FIDEL CASTRO, CHE GUEVARA, CAMILO CIENFUEGOS AND THE CUBAN REVOLUTION
A tremendous association piece and great rarity, a letter from the three-time president of Costa Rica bearing several rare endorsements including and A.E.S. of FIDEL CASTRO RUZ (b. 1926) "Fidel Castro" together with endorsements of ERNESTO CHE GUEVARA (1928-1967) "Che", CAMILO CIENFUEGOS GORRIARAN (1931-1959) "Camilo Cienfuegos", PEDRO LUIS DIAZ LANZ (1926-2008) "Pedro Luis Diaz", JOSE PARDO LLADA (c. 1923-2009) "Jose Pardo Llada" together with two other unidentified endorsements on the recto and verso of a fine content T.L.S. of three-time Costa Rican President, JOSE FIGUERES FERRER (1906-1990) "J Figures", 1p. 4to., San Jose, Jan. 2, 1959, in Spanish, a letter of introduction for Luccio Ranucci, a reporter for the magazine, La Republica, testifying to the man's character, loosely translated: "The bearer of this, Mr. Lucci Ranucci, is editor and special correspondent of the newspaper 'La Republica' of San Jose de Costa Rica. A good friend of ours and a person of complete confidence. It is our good friend and person of complete trust. He goes to Cuba on journalistic mission. Any help you pay for the fulfillment of their reporting, would be appreciated".
Jose Figueres, a longtime foe of Latin American despots, had formed the Caribbean Legion in 1949 to plot the overthrow of the dictatorships of the Dominican Republic, Venezuela, Nicaragua, Guatemala and Costa Rica. Some of the Legion's early members included Castro and Guevara. The Batista regime in Cuba also fell into Figueres' crosshairs, and he orchestrated the supply of arms to Castro's rebels. Those arms were flown by none other than one of the endorsers of this letter, PEDRO LUIS DIAZ LANZ, who was working as a commercial pilot with the airline Aerovias Q.
The letter was endorsed over a week-long period as the revolutionary leaders arrived in Havana following the fall of the Batista regime on Jan. 1, 1959. The first two to arrive in Havana were ERNESTO CHE GUEVARA and CAMILO CIENFUEGOS GORRIARAN who add their endorsements to the letter on the 4th and 5th of January respectively. Guevara writes (and roughly translated) "For the democrat that made freedom possible [?] in the freedom of America. Che" Cienfuegos writes, on the verso, (and roughly translated) "In this hour of victory... the democratic people of America, among those who have defended the liberty of Hispanic Americans...you show respect, and send our affection.... Liberty or Death [Libertad o Muerte]". The same day, the recently appointed head of the air force (and aforementioned arms smuggler between Costa Rica and Cuba), PEDRO LUIS DIAZ LANZ adds a lengthy A.E.S.(misdated 1958) addressing Figures as "Don Pepe" thanking him for his contributions to the furtherance of the cause of democracy in Latin America. Diaz had been appointed as head of the Revolutionary Air Force and served as Castro's personal pilot, but he soon became a vocal opponent the rise of communist influence in the revolutionary government. On June 29, 1959 Castro relived him of his post and he immediately departed for Florida by boat. He would return on October via plane, dropping anti-communist leaflets over Havana, reportedly accompanied by Frank Sturgis. He was then recruited by the CIA and became a member of Operation 40 that carried out secret operations against Castro.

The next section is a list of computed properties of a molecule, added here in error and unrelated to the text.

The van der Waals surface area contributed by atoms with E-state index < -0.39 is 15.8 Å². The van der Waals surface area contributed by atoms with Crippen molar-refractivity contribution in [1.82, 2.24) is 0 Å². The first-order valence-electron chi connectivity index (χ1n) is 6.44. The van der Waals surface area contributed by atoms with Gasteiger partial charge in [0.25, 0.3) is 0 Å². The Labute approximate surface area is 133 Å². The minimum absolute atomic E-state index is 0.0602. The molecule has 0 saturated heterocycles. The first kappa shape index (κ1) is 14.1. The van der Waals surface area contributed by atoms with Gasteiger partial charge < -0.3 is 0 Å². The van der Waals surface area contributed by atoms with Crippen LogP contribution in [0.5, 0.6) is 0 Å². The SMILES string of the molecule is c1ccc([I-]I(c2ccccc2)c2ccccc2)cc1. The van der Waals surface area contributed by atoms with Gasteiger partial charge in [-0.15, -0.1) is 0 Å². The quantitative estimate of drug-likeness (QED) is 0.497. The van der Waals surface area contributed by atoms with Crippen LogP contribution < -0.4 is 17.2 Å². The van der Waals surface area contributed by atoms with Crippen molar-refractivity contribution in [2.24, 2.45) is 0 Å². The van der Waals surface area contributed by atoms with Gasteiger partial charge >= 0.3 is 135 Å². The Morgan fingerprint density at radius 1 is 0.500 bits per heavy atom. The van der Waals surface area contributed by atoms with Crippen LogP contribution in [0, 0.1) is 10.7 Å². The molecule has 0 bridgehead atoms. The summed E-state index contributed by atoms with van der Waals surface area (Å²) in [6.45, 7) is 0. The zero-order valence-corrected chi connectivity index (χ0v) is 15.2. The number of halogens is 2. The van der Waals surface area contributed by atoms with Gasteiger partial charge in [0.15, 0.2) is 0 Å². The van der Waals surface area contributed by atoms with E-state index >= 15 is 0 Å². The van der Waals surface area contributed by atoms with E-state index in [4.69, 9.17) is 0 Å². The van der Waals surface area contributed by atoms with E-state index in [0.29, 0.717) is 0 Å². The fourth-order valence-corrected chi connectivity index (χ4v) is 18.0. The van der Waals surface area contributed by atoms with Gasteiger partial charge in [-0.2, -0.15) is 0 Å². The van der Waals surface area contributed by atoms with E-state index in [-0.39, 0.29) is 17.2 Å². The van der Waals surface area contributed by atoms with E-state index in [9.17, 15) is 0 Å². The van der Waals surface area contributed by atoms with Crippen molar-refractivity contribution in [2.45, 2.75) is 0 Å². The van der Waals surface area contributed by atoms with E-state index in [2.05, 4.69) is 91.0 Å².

The reporter who was carrying the note then left Havana that day and travelled east to Santa Clara to meet Castro, who had been moving slowly toward Havana in what became an extended victory parade (he did not arrive in Havana until Jan. 8). Writing from Santa Clara on Jan. 6, Castro added his endorsement (also misdated 1958) sending his greetings to "Pepe Figures...a friend in desperate times..." and thanking him for this support of democracy in the Americas.
The letter also bears an undated A.E.S. of FAURE CHOMON (b. 1929) a student leader who participated in the 1957 attack against Cuba's presidential palace and led a guerrilla column in 1958. It is also endorsed by JOSE PARDO LLADA (c. 1923-2009) a prominent Cuban radio journalist who was a major critic of Batista and was arrested 27 times between 1952-1958. He also covered Castro's rise to power but went into exile three years later considering the new Cuban leader, 'egocentric.' Castro responded by branding him a traitor.
The reporter retained the document, which served as a sort of passport ensuring him safe passage throughout Cuba. It came back into the possession of the Figures family as the document was accomplished in Luccio's capacity as a reporter for La Republica The document has been laminated in very thin plastic. Although this is considered a serious defect among collectors, it may have helped preserve the document during its long stay in a very warm and humid climate, a traditional enemy to paper, especially paper with high wood pulp content. Apart from the laminate, the letter bears the usual folds, a minor chip at the top margin, and is in otherwise very good condition. This is the one of the finest pieces we have encountered concerning the Cuban Revolution and captures the spirit of the revolution's early days.